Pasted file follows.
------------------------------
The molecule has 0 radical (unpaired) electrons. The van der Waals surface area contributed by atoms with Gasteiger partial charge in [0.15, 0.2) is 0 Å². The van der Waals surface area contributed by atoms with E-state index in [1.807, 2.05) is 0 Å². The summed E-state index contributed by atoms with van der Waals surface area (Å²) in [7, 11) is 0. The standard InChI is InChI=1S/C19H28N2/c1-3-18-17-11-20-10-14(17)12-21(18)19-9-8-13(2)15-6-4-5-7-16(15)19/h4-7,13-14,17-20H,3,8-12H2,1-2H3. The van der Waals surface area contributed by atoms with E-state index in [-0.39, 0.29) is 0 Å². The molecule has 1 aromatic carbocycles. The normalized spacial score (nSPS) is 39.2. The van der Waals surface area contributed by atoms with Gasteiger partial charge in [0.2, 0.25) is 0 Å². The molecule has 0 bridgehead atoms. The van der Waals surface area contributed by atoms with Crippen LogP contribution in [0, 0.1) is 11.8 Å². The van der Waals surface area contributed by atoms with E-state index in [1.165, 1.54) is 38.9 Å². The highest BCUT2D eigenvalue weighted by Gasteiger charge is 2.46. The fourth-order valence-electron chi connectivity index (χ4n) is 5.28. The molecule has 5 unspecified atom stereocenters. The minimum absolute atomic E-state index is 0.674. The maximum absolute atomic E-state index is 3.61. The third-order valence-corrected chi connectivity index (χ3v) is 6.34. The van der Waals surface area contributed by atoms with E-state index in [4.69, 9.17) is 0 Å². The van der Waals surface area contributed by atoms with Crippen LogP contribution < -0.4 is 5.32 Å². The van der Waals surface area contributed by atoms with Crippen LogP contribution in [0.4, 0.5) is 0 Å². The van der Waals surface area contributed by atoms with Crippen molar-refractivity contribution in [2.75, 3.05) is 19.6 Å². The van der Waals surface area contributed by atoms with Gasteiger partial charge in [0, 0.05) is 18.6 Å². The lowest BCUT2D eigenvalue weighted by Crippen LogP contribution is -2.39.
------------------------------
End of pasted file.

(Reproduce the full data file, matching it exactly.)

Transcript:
The molecule has 0 radical (unpaired) electrons. The van der Waals surface area contributed by atoms with Gasteiger partial charge in [0.15, 0.2) is 0 Å². The van der Waals surface area contributed by atoms with E-state index in [1.807, 2.05) is 0 Å². The summed E-state index contributed by atoms with van der Waals surface area (Å²) in [7, 11) is 0. The standard InChI is InChI=1S/C19H28N2/c1-3-18-17-11-20-10-14(17)12-21(18)19-9-8-13(2)15-6-4-5-7-16(15)19/h4-7,13-14,17-20H,3,8-12H2,1-2H3. The van der Waals surface area contributed by atoms with E-state index in [-0.39, 0.29) is 0 Å². The molecule has 1 aromatic carbocycles. The normalized spacial score (nSPS) is 39.2. The van der Waals surface area contributed by atoms with Gasteiger partial charge in [0.2, 0.25) is 0 Å². The molecule has 0 bridgehead atoms. The van der Waals surface area contributed by atoms with Crippen LogP contribution in [0, 0.1) is 11.8 Å². The van der Waals surface area contributed by atoms with E-state index in [1.165, 1.54) is 38.9 Å². The highest BCUT2D eigenvalue weighted by Gasteiger charge is 2.46. The fourth-order valence-electron chi connectivity index (χ4n) is 5.28. The molecule has 5 unspecified atom stereocenters. The minimum absolute atomic E-state index is 0.674. The maximum absolute atomic E-state index is 3.61. The third-order valence-corrected chi connectivity index (χ3v) is 6.34. The van der Waals surface area contributed by atoms with E-state index in [4.69, 9.17) is 0 Å². The van der Waals surface area contributed by atoms with Crippen LogP contribution < -0.4 is 5.32 Å². The van der Waals surface area contributed by atoms with Crippen LogP contribution in [0.4, 0.5) is 0 Å². The van der Waals surface area contributed by atoms with Crippen molar-refractivity contribution in [2.75, 3.05) is 19.6 Å². The van der Waals surface area contributed by atoms with Gasteiger partial charge in [0, 0.05) is 18.6 Å². The lowest BCUT2D eigenvalue weighted by Crippen LogP contribution is -2.39.